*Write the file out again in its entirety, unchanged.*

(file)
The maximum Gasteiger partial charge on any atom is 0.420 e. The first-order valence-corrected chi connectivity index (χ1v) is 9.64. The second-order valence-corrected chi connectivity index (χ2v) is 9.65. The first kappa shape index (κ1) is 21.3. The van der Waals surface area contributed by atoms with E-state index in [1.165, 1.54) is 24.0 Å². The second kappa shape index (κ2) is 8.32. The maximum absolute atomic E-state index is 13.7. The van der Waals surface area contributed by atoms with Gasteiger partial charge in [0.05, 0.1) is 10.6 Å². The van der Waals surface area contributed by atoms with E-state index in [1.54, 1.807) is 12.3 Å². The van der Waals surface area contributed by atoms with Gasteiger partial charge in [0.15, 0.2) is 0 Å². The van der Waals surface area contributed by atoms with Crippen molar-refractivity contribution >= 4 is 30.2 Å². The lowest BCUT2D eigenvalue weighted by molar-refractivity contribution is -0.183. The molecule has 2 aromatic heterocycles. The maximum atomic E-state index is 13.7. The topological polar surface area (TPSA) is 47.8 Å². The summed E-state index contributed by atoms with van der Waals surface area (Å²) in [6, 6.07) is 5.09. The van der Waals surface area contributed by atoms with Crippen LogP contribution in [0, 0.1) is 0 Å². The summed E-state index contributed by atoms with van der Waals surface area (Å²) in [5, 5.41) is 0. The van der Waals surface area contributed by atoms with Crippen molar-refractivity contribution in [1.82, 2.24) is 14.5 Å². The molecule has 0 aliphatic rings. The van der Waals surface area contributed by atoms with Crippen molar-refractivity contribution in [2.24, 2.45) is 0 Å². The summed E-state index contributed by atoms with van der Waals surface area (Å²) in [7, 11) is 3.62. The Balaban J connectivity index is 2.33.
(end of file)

The maximum Gasteiger partial charge on any atom is 0.420 e. The first-order valence-corrected chi connectivity index (χ1v) is 9.64. The second-order valence-corrected chi connectivity index (χ2v) is 9.65. The first kappa shape index (κ1) is 21.3. The van der Waals surface area contributed by atoms with E-state index in [1.165, 1.54) is 24.0 Å². The second kappa shape index (κ2) is 8.32. The maximum absolute atomic E-state index is 13.7. The van der Waals surface area contributed by atoms with Gasteiger partial charge in [0.05, 0.1) is 10.6 Å². The van der Waals surface area contributed by atoms with E-state index in [1.54, 1.807) is 12.3 Å². The van der Waals surface area contributed by atoms with Gasteiger partial charge in [0.15, 0.2) is 0 Å². The van der Waals surface area contributed by atoms with Crippen molar-refractivity contribution >= 4 is 30.2 Å². The lowest BCUT2D eigenvalue weighted by molar-refractivity contribution is -0.183. The molecule has 2 aromatic heterocycles. The maximum atomic E-state index is 13.7. The topological polar surface area (TPSA) is 47.8 Å². The summed E-state index contributed by atoms with van der Waals surface area (Å²) in [6, 6.07) is 5.09. The van der Waals surface area contributed by atoms with Crippen LogP contribution in [0, 0.1) is 0 Å². The summed E-state index contributed by atoms with van der Waals surface area (Å²) in [5, 5.41) is 0. The van der Waals surface area contributed by atoms with Crippen molar-refractivity contribution in [1.82, 2.24) is 14.5 Å². The molecule has 0 aliphatic rings. The van der Waals surface area contributed by atoms with Crippen molar-refractivity contribution in [2.24, 2.45) is 0 Å². The summed E-state index contributed by atoms with van der Waals surface area (Å²) in [7, 11) is 3.62. The Balaban J connectivity index is 2.33.